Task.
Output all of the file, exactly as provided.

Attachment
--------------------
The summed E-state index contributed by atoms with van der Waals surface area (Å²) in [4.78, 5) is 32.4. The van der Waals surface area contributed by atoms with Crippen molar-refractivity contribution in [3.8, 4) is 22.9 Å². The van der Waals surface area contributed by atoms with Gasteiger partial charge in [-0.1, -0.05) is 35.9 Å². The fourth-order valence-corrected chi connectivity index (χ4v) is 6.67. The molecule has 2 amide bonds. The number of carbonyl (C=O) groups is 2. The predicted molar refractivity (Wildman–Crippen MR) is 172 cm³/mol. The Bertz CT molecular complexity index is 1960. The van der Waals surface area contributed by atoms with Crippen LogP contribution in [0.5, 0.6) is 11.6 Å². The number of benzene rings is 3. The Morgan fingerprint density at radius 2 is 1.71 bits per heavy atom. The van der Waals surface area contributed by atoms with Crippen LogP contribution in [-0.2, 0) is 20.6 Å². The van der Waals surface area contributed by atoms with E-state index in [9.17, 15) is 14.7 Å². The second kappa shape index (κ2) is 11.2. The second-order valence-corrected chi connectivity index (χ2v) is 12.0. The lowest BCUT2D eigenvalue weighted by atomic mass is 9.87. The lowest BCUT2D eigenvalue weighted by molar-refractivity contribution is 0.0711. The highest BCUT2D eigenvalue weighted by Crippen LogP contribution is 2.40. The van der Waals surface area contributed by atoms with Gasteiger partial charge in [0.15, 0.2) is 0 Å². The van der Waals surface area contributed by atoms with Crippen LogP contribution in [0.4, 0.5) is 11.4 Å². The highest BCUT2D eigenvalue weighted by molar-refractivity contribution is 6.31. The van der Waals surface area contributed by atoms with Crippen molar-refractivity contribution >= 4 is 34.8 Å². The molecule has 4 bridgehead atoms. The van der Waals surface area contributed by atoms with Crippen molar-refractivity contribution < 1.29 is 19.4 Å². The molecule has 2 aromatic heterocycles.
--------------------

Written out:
The summed E-state index contributed by atoms with van der Waals surface area (Å²) in [4.78, 5) is 32.4. The van der Waals surface area contributed by atoms with Crippen molar-refractivity contribution in [3.8, 4) is 22.9 Å². The van der Waals surface area contributed by atoms with Gasteiger partial charge in [-0.1, -0.05) is 35.9 Å². The fourth-order valence-corrected chi connectivity index (χ4v) is 6.67. The molecule has 2 amide bonds. The number of carbonyl (C=O) groups is 2. The predicted molar refractivity (Wildman–Crippen MR) is 172 cm³/mol. The Bertz CT molecular complexity index is 1960. The van der Waals surface area contributed by atoms with Crippen LogP contribution in [0.5, 0.6) is 11.6 Å². The number of benzene rings is 3. The Morgan fingerprint density at radius 2 is 1.71 bits per heavy atom. The van der Waals surface area contributed by atoms with Crippen LogP contribution in [-0.2, 0) is 20.6 Å². The van der Waals surface area contributed by atoms with E-state index in [9.17, 15) is 14.7 Å². The second kappa shape index (κ2) is 11.2. The second-order valence-corrected chi connectivity index (χ2v) is 12.0. The lowest BCUT2D eigenvalue weighted by atomic mass is 9.87. The lowest BCUT2D eigenvalue weighted by molar-refractivity contribution is 0.0711. The highest BCUT2D eigenvalue weighted by Crippen LogP contribution is 2.40. The van der Waals surface area contributed by atoms with Gasteiger partial charge in [0.15, 0.2) is 0 Å². The van der Waals surface area contributed by atoms with Crippen LogP contribution in [0.4, 0.5) is 11.4 Å². The highest BCUT2D eigenvalue weighted by molar-refractivity contribution is 6.31. The van der Waals surface area contributed by atoms with Crippen molar-refractivity contribution >= 4 is 34.8 Å². The molecule has 4 bridgehead atoms. The van der Waals surface area contributed by atoms with Crippen molar-refractivity contribution < 1.29 is 19.4 Å². The molecule has 2 aromatic heterocycles.